Horse racing, ‘historical’ slot machines set to expand in Virginia

WASHINGTON — Horse racing is set to return to Virginia’s most well-known track, and slot-machine-style betting could become more common across the state under a law that took effect Sunday.

The law expanding the use of “historical horse racing” slot machines controlled by Colonial Downs helped allow for a sale of the track this spring.

As the track prepares to reopen in 2019 — after more than five years dormant — slot machines at the track and at off-track betting facilities are projected to provide millions of dollars (which gamblers do not get back) to beef up racing revenue, fund track improvements and boost the track owners’ bottom line.

More than 1 percent of the gambling revenue (1.25) also goes to the state or local governments through taxes.

In “historical horse racing” slot machines, the results of an old race help determine the numbers that come up as winners. A video of the recorded race is typically shown on part of the screen after the gambler hits a start button.

Virginia law allows up to 10 off-track betting facilities. But there are only four currently.

Those four are all sports bars outside Northern Virginia. Several Northern Virginia businesses are interested in exploring bringing the slot machines to the region and betting on out-of-state live horse races.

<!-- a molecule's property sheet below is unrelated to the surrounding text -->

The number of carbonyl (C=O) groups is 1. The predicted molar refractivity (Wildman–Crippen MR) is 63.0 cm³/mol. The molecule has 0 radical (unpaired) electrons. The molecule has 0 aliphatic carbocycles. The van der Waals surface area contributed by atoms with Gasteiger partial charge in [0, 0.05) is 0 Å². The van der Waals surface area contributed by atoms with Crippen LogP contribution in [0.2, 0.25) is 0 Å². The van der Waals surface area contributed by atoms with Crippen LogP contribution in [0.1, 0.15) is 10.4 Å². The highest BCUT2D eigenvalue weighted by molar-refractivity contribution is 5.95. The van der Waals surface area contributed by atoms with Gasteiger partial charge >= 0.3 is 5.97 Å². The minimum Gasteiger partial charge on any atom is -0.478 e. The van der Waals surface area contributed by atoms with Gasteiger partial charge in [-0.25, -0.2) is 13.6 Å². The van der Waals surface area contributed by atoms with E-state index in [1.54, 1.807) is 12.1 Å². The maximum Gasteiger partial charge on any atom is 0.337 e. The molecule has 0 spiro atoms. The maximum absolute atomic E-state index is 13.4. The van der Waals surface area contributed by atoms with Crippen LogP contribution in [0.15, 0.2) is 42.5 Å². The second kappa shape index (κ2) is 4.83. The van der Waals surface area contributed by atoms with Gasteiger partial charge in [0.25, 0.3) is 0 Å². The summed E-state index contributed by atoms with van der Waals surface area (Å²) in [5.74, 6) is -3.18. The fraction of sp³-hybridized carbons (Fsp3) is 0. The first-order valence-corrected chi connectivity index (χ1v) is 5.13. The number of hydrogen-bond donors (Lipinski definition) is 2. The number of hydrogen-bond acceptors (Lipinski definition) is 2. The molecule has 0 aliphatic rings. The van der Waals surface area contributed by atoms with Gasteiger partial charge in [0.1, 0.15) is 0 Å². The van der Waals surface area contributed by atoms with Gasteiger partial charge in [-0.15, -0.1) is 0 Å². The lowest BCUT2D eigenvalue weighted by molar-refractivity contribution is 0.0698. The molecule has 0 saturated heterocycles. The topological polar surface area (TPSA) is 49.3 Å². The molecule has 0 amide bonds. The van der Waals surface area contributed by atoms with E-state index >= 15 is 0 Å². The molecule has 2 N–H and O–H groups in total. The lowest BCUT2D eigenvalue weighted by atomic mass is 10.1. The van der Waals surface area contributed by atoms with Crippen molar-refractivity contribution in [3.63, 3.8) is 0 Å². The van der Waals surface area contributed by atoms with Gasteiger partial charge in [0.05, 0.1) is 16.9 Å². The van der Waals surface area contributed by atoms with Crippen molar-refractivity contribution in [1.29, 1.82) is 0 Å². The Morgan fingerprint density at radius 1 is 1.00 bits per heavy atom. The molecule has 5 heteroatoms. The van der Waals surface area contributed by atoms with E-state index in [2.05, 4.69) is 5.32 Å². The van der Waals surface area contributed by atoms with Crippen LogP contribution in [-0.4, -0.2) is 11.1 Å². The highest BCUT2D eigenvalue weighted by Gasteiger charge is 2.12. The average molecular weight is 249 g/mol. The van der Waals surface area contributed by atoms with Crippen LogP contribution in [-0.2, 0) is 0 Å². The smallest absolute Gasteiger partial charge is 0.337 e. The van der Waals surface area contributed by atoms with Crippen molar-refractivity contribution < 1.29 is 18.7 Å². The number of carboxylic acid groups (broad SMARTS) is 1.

House Bill 1609, signed by Gov. Ralph Northam this spring and effective July 1, directs the Virginia Racing Commission to approve regulations to make the racing and slot machine use happen.

“We are in the process right now of looking at the regulations. And, you know, there are a lot of different folks that are interested in racing and gaming, and we want to be fair to everybody, so we’re going through that process right now and vetting things. Hopefully at the end of the day we’ll come up with regulations that are fair and that will be in the best interests of Virginia,” Gov. Ralph Northam said in an interview.

Northam oversees the commission.

Colonial Downs is not an aging track like Maryland’s Pimlico Race Course, which dates back nearly 150 years. Colonial Downs opened in 1997 after a lengthy debate in the state about where to put a new horse-racing track.

The new Colonial Downs owners hope to run about 25 days of racing each year.

It is not clear how many of the slot machine-style units the Racing Commission plans to allow at the track or at each off-track betting facility.

The commission is scheduled to meet again next week, but no agenda has been posted. It could advance regulations any time in the next few months.

Federal News Network Logo
Log in to your WTOP account for notifications and alerts customized for you.

Sign up